Farm Ireland

Friday 15 December 2017

20pc milk output rise to cost sector €150m

Industry faces €15.8m-a-year in processing charges for extra milk

Darragh McCullough

Darragh McCullough

An initial investment of €150m will be required to increase milk processing capacity by 20pc, a major study on the cost of expanding the dairy sector has found.

This would equate to an ongoing annual cost of €15.8m, or 0.3c for every litre of milk produced by Irish farmers. The figures are based on research carried out by UCC's agri-food economist Dr Michael Keane on behalf of the ICMSA.

Dr Keane estimates that €140m will be required to fund two new 15t/hr milk-powder driers on separate greenfield sites, while another €10m will be required for 50 additional milk tankers to transport the extra milk. With depreciation and interest costs, this type of capital investment would end up costing the Irish dairy industry €15.8m a year.

The analysis comes in the wake of the Government's Food Harvest 2020 report, which targets a 50pc increase in production from the Irish dairy sector over the next 10 years. Irish Dairy Board head Kevin Lane had previously estimated the total cost of this increase to be at least €850m. Several detailed analyses are currently being undertaken by Teagasc's FAPRI unit, KPMG and the recently formed Dairy Implementation Group, which is chaired by Dr Sean Brady. One of the key questions that the think tanks are aiming to answer is how much extra processing capacity will be required.

Some industry leaders suggest that the existing processing infrastructure could cope with a 10pc increase in the national milk pool. It is also believed that a switch to earlier calving dates, akin to the Moorepark blueprint, would allow another 10pc of milk to be processed in the early part of the season before the production curve peaks in early June.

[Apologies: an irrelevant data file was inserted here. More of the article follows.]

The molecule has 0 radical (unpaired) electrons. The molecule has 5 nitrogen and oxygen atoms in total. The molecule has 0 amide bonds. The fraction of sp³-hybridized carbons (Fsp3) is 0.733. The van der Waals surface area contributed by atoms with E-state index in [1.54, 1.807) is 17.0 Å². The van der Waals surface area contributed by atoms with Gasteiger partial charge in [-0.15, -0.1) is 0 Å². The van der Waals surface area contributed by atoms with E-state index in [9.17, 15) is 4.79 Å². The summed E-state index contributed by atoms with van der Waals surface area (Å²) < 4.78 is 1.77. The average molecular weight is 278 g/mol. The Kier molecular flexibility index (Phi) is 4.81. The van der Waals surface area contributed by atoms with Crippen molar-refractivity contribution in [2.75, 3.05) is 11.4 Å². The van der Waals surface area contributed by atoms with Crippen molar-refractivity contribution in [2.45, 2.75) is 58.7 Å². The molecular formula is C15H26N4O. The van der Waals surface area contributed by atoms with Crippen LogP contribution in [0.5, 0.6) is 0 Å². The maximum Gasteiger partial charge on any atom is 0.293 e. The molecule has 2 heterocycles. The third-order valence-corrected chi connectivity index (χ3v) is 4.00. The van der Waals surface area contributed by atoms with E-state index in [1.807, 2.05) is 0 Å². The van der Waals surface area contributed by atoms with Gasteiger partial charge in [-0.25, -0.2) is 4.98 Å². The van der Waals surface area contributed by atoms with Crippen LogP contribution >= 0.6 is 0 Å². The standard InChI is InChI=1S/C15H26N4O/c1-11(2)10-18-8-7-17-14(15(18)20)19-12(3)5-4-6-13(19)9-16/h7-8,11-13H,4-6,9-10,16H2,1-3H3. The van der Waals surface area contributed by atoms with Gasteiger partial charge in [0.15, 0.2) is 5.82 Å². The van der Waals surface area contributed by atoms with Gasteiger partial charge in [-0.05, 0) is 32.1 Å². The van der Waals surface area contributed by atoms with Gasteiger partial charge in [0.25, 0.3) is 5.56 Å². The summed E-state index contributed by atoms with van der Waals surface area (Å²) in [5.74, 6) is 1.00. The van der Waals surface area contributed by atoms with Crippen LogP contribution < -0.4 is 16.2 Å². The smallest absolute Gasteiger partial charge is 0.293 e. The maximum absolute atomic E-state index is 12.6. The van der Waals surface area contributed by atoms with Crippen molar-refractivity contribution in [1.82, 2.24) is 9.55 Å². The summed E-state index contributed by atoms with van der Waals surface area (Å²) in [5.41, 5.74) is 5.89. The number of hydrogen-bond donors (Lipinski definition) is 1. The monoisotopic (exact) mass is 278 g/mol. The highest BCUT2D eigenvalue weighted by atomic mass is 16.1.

Combined, these two factors would allow national milk output to increase by 20pc without any additional investment in processing facilities.

The ICMSA's report looked at a requirement for 20pc more processing capacity on the basis that there was likely to be occasional years of poor weather or low prices that would curtail milk output increases between now and 2020.

“Any increase beyond this point will also require a change in the product mix,” added ICMSA general secretary Ciaran Dolan.

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The report concludes that it is unlikely that the traditional seasonality of Irish milk production will change. This is based on Dr Keane's calculation that it would cost spring-calving herds 1.5c/l to switch to all-year-round production. This is three times the amount that the dairies would save in processing costs by putting more product through their facilities.

As a result, Dr Keane states that, “the advantage in an Irish context lies with spring calving, grass-based production.” He also said that establishing the processing facilities on an existing serviced site would have the potential to significantly slash investment costs. Mr Dolan added that this report was a first attempt “at moving away from general commentary”.

“The next step is to establish who is going to pay,” he said.

Irish Independent